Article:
The new album, Cabin Fever: Songs From The Quarantine, features tales of hope and resilience for this trying time
John McCutcheon has been writing songs, singing and playing traditional music for most of his adult life.
He’s a folksinger, a songwriter of everything from symphonic works to children’s music, a union man and an author, with 41 albums in his catalogue. Like all great folk artists, he often chronicles the day-to-day realities of life in America. When the country went into a nationwide lock down, he picked up his guitar and wrote songs about the pandemic. With two exceptions, the 17 tracks on his new album, Cabin Fever, were composed during a three-week period of self-imposed isolation in the mountains of Georgia.
“I’d just come back from Australia, at the end of an international tour,” McCutcheon said from his home near Atlanta. “In Australia, they didn’t get what was going on yet, but I don’t think anyone did. I’d been playing festivals with thousands of people in attendance and concerts with hundreds of listeners. People would come up to me at the end of a show and throw their arms around me and say, ‘Here mate, let’s take a picture.’ My wife is diabetic and my mother-in-law is 89, so even though I hadn’t seen my family for a while, I headed up to our cabin for three weeks, to make sure I didn’t bring anything home with me.
“I didn’t go stir crazy. Despite being a performer, I’m kind of an introvert. I had my dog and I got to read a lot and write a lot of songs. I had time to make demos of all the songs and it was a treat to isolate in a quiet, inspiring space. I had planned to make an album of entirely different material, songs I’d been holding back for a year or more, when I came home. I’d gathered the usual crew of musicians and the studio dates were booked, but that obviously wouldn’t work. My long-time recording engineer and co-producer, Bob Dawson, suggested making a record of the new songs I was writing during the quarantine. I have a home studio in my garage with some decent equipment, so I recorded them and sent him the files. He always makes me sound good and, since he wasn’t able to have sessions at his place [Bias Studios], it was an opportunity to remotely put an album together.”
McCutcheon was in a state of creative overdrive at the cabin and wrote enough tunes for several albums. Then he recorded simple demos. “I write the lyrics in a notebook, but when I’m writing two or three songs a day, it’s hard to remember all the melodies. A number of times in my life, when something important or memorable was happening, like the birth of my first grandchild, I’d give myself a challenge: to write every day in order to explore everything I was feeling. I don’t sing my diary, but I knew I was going to be up there for maybe three weeks and I wanted to see what came out. I got funny stories, cathartic stuff and hopeful things. When I’m in that zone, I lose the feeling of having to pilot my way through the writing and let it come.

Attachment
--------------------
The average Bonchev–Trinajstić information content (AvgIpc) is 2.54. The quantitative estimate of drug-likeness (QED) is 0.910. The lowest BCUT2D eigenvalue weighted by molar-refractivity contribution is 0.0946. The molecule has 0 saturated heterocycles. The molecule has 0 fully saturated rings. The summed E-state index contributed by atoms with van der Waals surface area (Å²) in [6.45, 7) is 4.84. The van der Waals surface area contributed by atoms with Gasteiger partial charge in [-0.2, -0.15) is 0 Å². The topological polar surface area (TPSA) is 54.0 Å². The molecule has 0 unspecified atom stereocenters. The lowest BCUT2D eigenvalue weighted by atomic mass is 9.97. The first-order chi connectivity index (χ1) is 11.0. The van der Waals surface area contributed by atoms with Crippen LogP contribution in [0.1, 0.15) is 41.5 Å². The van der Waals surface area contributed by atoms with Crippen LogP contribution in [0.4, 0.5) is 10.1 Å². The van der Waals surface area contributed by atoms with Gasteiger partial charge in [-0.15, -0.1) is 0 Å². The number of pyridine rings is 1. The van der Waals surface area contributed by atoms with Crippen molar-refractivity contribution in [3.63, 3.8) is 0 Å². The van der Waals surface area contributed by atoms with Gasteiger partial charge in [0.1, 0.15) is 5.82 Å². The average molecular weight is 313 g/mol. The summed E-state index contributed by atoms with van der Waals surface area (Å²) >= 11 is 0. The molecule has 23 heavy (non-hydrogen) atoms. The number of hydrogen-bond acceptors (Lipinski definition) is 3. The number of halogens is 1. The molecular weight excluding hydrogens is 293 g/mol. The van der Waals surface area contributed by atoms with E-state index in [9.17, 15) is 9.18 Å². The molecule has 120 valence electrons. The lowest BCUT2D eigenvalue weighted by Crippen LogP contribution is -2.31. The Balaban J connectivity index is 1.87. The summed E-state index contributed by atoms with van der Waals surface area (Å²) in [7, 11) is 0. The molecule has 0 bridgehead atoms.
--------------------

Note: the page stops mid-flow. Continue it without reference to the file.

“My friend Richard texted me and told me John Prine died. John was a friend of mine and that song [‘The Night That John Prine Died’] just happened. The song ‘Control’ came while I was sitting on my back porch. A squirrel came up and stole some birdseed I’d put out. I’d been reading Marcus Aurelius, one of the stoics – ‘You have power over your mind – not outside events. Realize this, and you will find strength.’ Squirrels used to piss me off. When I relaxed my control, the anger vanished. Once I acknowledge the fact that I don’t ever know what’s going to happen, everything becomes fun.”
Cabin Fever is a celebration of this moment in time. McCutcheon strips things down to voice and guitar, crafting simple arrangements that augment his insightful lyrics and haunting melodies. “Front Lines” pays tribute to the doctors and nurses caring for their patients, with full, strummed chords and a tense vocal delivery. “The Night That John Prine Died” borrows Prine’s fingerpicking style and references some of his memorable lyrics. “Hallelujah Morning” is a gospel tune that celebrates the end of the pandemic and the joy of community, with the brittle sound of a resonator guitar, while “My Dog Talking Blues” takes a humorous look at life under quarantine.
As soon as the album was finished, McCutcheon put it up on his website – www.folkmusic.com He didn’t put a price on the album. People can download it free or for as much as they want to pay. “I didn’t have the money to make a physical CD,” he said. “It doesn’t make economic sense to make CDs anymore. Some people still buy them, but I sell most of mine after shows and it’s clear there aren’t going to be any shows for a while. I know a lot of people have lost their jobs and they need music too. If you need it, and want it, and you have no money, take it! It’s yours. It’s interesting to see how many people have paid more than they would have for a CD. It creates a different kind of economy. The major labels put the price tag on CDs and LPs, not the artists. These days, I’m doing online concerts with a tip jar. It’s all gone back to busking. I don’t know what it’s going to be down the line, but people have been very generous. Some of them have come back and said, ‘I want to buy copies for all my kids’ and sent me 100 bucks. Everything is an experiment right now.”